Amazon Web Services has once more dipped into its public sector employee tech training academy – also known as Her Majesty's government – and made off with another senior head to bulk out its division.
Holly Ellis has crossed the divide into the private sector, and joined AWS as senior manager for solution architects for the public sector UK and Ireland, following other senior personnel that left government positions for a new life working for Jeff Bezos.
In a statement sent to The Reg, AWS confirmed its new hire.
"She will manage teams of architects supporting healthcare, education, local government and non-profit customers. In her new role Holly will not be involved in any activity that would breach her obligations under the Civil Service's Business Appointment Rules."
Prior to landing at AWS, Ellis was director of digital, data and technology (DDT) for the Department of International Trade. Before that she was director of capability for DDT within the Government Digital Service and even further back in time she was deputy director of digital delivery and chief ops officer at the Home Office.
As we revealed in August 2018 and then months later in October, Liam Maxwell, one-time top tech advisor to the UK government quit the public sector to join AWS director of International government transformation.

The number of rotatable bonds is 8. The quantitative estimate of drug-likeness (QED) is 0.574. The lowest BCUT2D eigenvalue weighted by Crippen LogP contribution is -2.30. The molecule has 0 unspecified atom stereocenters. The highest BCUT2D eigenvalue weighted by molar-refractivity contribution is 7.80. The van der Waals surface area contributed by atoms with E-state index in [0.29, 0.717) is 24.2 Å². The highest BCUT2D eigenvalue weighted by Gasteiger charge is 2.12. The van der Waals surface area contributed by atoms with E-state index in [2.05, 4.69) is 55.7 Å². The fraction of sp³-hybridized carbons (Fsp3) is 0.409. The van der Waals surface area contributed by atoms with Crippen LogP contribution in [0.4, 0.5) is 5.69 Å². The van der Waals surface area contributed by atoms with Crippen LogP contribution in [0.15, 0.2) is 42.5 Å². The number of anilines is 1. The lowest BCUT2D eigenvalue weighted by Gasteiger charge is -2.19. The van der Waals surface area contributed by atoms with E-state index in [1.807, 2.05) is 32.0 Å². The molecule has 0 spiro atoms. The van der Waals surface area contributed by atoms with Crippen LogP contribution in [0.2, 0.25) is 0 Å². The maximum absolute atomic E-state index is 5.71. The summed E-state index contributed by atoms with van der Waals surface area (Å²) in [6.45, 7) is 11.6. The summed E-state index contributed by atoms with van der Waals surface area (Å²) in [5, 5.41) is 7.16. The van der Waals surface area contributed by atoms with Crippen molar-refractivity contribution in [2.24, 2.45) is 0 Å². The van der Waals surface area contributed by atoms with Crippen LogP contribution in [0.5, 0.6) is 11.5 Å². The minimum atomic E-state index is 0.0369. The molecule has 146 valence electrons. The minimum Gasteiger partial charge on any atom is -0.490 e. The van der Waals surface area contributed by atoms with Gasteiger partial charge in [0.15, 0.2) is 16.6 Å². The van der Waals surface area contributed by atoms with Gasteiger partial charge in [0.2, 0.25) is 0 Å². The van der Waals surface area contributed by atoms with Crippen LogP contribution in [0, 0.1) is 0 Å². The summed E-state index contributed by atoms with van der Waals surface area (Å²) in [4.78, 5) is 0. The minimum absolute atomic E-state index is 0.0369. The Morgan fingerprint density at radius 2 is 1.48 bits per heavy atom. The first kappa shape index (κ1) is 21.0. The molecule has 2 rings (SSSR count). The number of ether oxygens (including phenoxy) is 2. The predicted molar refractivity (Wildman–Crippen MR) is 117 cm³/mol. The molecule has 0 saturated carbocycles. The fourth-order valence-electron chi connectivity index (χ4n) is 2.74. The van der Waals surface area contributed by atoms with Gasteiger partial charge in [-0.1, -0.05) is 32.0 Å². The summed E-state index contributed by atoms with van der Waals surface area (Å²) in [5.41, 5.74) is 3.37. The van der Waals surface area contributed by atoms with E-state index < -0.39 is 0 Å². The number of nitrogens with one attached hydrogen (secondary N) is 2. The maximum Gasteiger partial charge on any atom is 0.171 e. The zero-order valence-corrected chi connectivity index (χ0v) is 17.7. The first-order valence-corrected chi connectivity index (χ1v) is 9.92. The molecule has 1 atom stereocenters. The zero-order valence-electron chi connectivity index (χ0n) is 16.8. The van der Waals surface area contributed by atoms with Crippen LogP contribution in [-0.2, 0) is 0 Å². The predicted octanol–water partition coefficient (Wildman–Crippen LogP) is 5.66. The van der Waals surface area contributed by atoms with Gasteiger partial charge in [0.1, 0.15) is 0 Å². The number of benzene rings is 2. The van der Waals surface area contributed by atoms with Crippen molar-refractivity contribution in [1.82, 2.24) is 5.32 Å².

Maxwell's appointment raised a few eyebrows at the time because he had helped write the cloud-first procurement policy, with AWS and other public cloud providers a beneficiary of this strategy. He was a grade 2 civil servant and so would been expected to apply for clearance to join AWS from his government department.
AWS was the fourth largest infrastructure services provider to the UK government in 2018, and turned over $850m in total last year, according to analysis by TechMarketView.
Alex Holmes, deputy director of cyber security for the Department of Culture, Media and Sport followed in Maxwell's footsteps, as we revealed in May. He works in a global business development roles for the public sector but does not report to Maxwell and is prohibited from lobbying the British government for two years.
Holmes was not subject to approval by the Advisory Committee on Business Appointments (ACOBA) but the Cabinet Office told us he did meet "strict business appointment requires," a source said. ®